If you don’t feel your Fitbit is accurately reporting your steps, you can calibrate it to your stride length, which should get things a little closer to reality.
To see your data in the app, you’ll need to sync it. Check out our guide to syncing your Fitbit – and what to do if it won’t work.
If your Fitbit smartwatch is paired with an Android phone, you should see the option to reply when a notification appears on your watch.
Most Fitbit wearables can be customised for a more personal look. Check out our guide to swapping bands and changing things up.
If you’re letting someone else use your Fitbit, or you want to wipe your data and start again, then check out our guide on how to reset your Fitbit.
Sometimes you may just want to take a break from the tracking. Learn how to turn your Fitbit device off, or the next best option if it can’t.
Frequently asked questions
How are Fitbit calories calculated?
Firstly, the device will take into account your basal metabolic rate, which is you burning calories just to maintain necessary body functions like breathing, heartbeat, and brain activity.
This BMR accounts for around half of your daily calories, with this estimated from the gender, age, weight and height you enter when setting up your device. The rest of the picture is made up from your activity within a given day.
How does Fitbit measure steps and distance?
Fitbit measures your distance by multiplying your steps by your walking stride length, and by multiplying your running steps by your running stride length.
These lengths are both calculated automatically by using your height and gender, though can be altered within the Advanced Settings section of the Fitbit app.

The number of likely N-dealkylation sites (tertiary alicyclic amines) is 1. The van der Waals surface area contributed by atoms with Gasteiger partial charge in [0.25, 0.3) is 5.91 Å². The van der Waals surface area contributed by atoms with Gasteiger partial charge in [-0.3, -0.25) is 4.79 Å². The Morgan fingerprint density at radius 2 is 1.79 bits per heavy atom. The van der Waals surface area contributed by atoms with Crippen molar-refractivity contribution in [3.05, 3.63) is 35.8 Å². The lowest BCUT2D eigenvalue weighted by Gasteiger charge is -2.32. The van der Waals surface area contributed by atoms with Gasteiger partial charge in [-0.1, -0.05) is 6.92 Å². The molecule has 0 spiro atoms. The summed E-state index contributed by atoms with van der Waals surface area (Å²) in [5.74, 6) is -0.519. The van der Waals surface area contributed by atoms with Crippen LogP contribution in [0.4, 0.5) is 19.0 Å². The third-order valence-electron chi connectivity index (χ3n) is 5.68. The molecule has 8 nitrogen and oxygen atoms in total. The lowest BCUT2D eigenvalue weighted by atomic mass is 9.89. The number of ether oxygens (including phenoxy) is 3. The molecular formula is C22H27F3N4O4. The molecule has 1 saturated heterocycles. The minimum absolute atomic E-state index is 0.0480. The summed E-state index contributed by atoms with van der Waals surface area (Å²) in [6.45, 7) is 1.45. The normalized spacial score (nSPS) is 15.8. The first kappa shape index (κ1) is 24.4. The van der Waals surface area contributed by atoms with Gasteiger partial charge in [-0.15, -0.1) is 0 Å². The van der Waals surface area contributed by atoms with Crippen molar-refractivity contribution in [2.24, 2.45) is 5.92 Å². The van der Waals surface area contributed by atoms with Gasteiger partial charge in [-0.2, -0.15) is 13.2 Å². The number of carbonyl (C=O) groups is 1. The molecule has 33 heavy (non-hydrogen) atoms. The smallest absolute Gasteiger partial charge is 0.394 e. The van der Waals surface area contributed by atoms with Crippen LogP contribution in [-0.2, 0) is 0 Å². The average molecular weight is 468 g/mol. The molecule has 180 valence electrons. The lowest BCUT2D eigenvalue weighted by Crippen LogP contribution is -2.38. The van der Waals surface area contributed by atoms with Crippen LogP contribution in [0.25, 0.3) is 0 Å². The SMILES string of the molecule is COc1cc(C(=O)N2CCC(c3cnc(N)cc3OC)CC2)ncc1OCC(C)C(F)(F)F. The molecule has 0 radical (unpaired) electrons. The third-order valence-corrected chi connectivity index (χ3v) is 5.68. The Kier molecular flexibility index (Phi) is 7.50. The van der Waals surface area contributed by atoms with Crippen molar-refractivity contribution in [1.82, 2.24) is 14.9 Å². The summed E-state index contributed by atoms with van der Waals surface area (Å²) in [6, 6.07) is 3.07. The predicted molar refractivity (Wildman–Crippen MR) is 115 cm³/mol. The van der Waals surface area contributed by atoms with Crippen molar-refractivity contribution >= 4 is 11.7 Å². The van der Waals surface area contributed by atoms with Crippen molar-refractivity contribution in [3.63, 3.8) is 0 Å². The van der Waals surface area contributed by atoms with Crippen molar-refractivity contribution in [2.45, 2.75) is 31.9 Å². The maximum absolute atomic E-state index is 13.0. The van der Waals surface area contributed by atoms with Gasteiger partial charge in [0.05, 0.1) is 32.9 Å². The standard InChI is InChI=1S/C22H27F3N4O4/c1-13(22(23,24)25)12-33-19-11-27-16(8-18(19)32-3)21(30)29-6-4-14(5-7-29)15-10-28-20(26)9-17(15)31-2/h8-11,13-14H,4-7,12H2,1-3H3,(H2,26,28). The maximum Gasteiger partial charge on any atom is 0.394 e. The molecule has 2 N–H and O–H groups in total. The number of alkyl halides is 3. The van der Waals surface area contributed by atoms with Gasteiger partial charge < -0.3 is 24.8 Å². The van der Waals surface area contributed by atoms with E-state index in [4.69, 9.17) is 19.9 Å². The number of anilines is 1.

Which Fitbit size is right for me?
Fitbit’s ranges come in both small and large sizes (with some also offering extra large), and are measured using the circumference of your wrist. Bands are generally adjustable and must be worn with the underside always touching the skin, in order to pick up accurate heart rate data. You can also switch out the straps on most Fitbit devices if the standard options aren’t to your taste.
Fitbit Versa 2 FAQ
The Versa 2 is Fitbit’s swift followup to its original Versa, as it continues its forays into the smartwatch market following the Ionic and Versa Lite.
Does the Fitbit Versa 2 stream music?
The Versa 2 comes with Spotify pre-installed, and it works nicely in tandem with your phone, letting you stream music.
However, you can’t store offline music via Spotify – you’ll need to resort to old-school drag and drop for that. It’s also got all the same smarts as the Versa, below.
Does the Fitbit Versa 2 have GPS?
Like the first Versa, there’s unfortunately no independent GPS on the Versa 2, though you can pair it with your phone to get tethered coverage.
Can I change bands on the Fitbit Versa 2?
The Versa 2, Versa and Versa Lite all have bands that are compatible with each other, letting you swap between them at will.
That said, it’s hardly the easiest process, with switching sometimes being a fiddly and annoying trial. Still, you’ve got a wide range of visual options to pick from as far as bands are concerned.
Can the Fitbit Versa 2 send text messages?
As with Fitbit’s other devices, if you’re on an Android phone you can fire off quick replies. If you’re using iOS, though, there’s no luck.
Is the Fitbit Versa 2 waterproof?
The Versa 2 is waterproof to 50m and is suitable for swimming.
Fitbit Ionic FAQ
Its first official smartwatch, the Fitbit Ionic is the company’s first model to truly take on Apple, Samsung and Android Wear by offering the likes of music streaming, GPS, Fitbit Pay and its very own app store.
Will the Fitbit Ionic take phone calls?
Yes and no. While the device can be used to reject and accept calls, you’re only able to hold the conversation through the phone.
However, if you’re listening to music through on the Ionic through Pandora, for example, it will be paused in order to allow you to answer the call and take it through the Fitbit Flyer headphones.